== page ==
One-third of all Americans are dissatisfied with the future they and their families face, according to a recent Gallup survey. Even among those who say they are satisfied, optimism about the future is the lowest it’s been in 40 years.
The good news: you can create your own future. Better yet, you can do it simply and systematically as part of your everyday life, both inside and outside the workplace.
Peter Drucker, the legendary father of modern management, approached the future with a forward-focused mindset, as something to be created and nurtured in the present moment.
Don’t leave your future to chance or fate, or subject to the whims of others. Instead, unlock and live your best future, beginning in the here and now.
Start with these five strategies, inspired by Drucker and re-imagined for today’s fast-moving, uneasy times:
1. Make friends with uncertainty and change.
From disruptive new technologies to breakout businesses, nonstop uncertainty and change are the new normal. But as Drucker said, “The most effective way to manage change successfully is to create it.” This requires seeing change as an opportunity, not a threat.
Identify three to five role models—people you know or who are in the public eye—who seem to be adept at navigating the future.
2. Look for and find the future.
Be mindful of what Drucker called “the future that has already happened.” Anticipate the effects of actions and events that have already taken place but have yet to fully unfold. Tap into the work of future-related thought leaders, think tanks, and business and academic organizations.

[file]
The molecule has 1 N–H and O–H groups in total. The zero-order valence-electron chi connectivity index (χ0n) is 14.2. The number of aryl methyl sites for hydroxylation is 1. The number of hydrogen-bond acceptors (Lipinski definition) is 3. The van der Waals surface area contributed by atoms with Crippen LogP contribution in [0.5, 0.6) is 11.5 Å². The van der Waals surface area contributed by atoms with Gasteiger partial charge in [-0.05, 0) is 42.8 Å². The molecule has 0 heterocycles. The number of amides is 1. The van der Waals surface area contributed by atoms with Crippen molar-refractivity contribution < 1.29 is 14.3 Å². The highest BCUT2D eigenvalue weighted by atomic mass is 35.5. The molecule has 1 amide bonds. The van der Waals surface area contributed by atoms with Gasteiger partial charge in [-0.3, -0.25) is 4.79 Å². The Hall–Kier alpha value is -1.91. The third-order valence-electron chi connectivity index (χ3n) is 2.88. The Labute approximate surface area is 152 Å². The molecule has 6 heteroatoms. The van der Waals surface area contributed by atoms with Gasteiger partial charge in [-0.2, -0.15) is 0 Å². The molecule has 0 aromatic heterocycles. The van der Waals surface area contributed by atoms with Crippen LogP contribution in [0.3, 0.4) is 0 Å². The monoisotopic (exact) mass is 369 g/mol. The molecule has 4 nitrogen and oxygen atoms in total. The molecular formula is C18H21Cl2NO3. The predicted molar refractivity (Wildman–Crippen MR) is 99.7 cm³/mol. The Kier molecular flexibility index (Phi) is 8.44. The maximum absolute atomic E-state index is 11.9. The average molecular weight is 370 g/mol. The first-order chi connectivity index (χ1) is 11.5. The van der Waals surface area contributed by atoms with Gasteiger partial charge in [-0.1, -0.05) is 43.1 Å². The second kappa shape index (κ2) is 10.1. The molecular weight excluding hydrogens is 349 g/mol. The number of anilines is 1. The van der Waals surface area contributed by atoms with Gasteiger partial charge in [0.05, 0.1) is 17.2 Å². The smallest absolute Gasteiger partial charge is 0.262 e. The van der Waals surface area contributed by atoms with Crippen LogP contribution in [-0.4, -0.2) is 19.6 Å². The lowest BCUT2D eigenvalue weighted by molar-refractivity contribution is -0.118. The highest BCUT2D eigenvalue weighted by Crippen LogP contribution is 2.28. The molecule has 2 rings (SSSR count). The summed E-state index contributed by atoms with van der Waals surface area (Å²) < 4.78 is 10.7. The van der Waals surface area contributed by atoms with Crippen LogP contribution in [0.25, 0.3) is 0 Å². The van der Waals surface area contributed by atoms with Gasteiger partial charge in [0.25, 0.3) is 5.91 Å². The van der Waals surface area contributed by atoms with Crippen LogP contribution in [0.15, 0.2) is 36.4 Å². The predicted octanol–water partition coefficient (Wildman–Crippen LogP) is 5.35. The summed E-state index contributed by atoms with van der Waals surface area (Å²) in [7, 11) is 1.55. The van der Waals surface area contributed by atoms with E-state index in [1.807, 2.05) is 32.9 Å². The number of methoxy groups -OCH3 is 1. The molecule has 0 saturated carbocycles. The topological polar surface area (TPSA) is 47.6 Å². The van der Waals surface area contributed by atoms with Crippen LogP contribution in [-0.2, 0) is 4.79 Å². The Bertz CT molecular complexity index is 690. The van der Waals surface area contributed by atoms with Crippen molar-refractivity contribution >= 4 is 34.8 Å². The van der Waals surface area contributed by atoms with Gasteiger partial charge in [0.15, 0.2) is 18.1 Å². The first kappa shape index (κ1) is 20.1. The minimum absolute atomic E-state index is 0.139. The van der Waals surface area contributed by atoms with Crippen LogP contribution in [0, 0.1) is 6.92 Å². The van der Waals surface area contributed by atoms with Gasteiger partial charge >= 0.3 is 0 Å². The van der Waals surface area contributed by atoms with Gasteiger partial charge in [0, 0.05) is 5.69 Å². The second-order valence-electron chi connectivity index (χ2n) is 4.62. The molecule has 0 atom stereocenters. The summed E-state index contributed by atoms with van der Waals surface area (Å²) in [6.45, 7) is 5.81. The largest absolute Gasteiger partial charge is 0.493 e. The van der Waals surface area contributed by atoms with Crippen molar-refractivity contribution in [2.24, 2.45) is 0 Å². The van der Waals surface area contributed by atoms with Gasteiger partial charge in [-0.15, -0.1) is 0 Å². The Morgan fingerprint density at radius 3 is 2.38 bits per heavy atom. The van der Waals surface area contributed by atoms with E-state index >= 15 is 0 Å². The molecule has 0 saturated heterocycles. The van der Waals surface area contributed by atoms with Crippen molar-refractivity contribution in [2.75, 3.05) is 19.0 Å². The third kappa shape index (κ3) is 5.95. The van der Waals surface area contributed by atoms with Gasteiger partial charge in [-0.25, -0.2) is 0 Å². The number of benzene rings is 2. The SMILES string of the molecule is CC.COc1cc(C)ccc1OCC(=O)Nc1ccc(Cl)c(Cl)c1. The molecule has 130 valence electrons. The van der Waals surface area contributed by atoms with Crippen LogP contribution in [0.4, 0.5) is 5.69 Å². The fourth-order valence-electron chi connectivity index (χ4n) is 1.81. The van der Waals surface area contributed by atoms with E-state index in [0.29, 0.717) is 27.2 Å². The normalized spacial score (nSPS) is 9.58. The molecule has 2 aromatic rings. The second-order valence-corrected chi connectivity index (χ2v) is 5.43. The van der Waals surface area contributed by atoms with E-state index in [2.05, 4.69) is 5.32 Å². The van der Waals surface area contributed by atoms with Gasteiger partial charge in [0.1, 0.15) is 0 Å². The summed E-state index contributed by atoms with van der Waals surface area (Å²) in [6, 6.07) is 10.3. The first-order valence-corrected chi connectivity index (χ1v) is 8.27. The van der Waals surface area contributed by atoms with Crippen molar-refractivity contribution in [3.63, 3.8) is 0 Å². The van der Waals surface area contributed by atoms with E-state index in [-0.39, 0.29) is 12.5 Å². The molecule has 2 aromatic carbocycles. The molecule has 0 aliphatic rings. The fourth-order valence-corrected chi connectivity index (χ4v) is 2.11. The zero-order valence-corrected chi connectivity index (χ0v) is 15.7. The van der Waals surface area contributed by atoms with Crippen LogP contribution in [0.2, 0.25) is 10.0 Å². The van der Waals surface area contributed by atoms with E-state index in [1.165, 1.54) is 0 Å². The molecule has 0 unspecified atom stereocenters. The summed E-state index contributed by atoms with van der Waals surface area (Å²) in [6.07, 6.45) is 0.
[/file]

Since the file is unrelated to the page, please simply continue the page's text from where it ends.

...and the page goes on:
Form a specialized book club or discussion group dedicated to thinking about the future.
3. Practice relentless self-development.
Diversify your interests, remain relevant, develop a powerful personal brand, maintain a global outlook, and create work that benefits others.
Self-development, said Drucker, requires “learning new skills, new knowledge, and new manners.”
4. Remove and improve.
Figure out which activities, practices, products, or services have outlived their value in your career and organization. Take control by intentionally removing what no longer makes sense, something Drucker referred to as systematic abandonment. Then, with what remains, apply the Japanese principle of kaizen: steady and incremental improvement.
Ask yourself, “If a particular practice in my work weren’t already in place, would I start doing it now?”
5. Determine your goals beyond the workplace.
Besides writing, teaching, and consulting about management, Drucker also talked about spirituality and the importance of having what he termed “existential goals”. He recommended asking yourself the big questions of life, such as: Who am I? What am I? What do I want to be? What do I want to put into life, and what do I want to get out of it? And what do I want to be remembered for?
What are your answers to these questions? Think about how they’re most relevant for creating your future.
Make choices and commitments and take action today, with tomorrow always in mind.
Here are a couple of AMA seminars that can help you move ahead in your career:
Organizing Your Work: New Techniques for Administrative Professionals
The 7 Habit of Highly Effective People®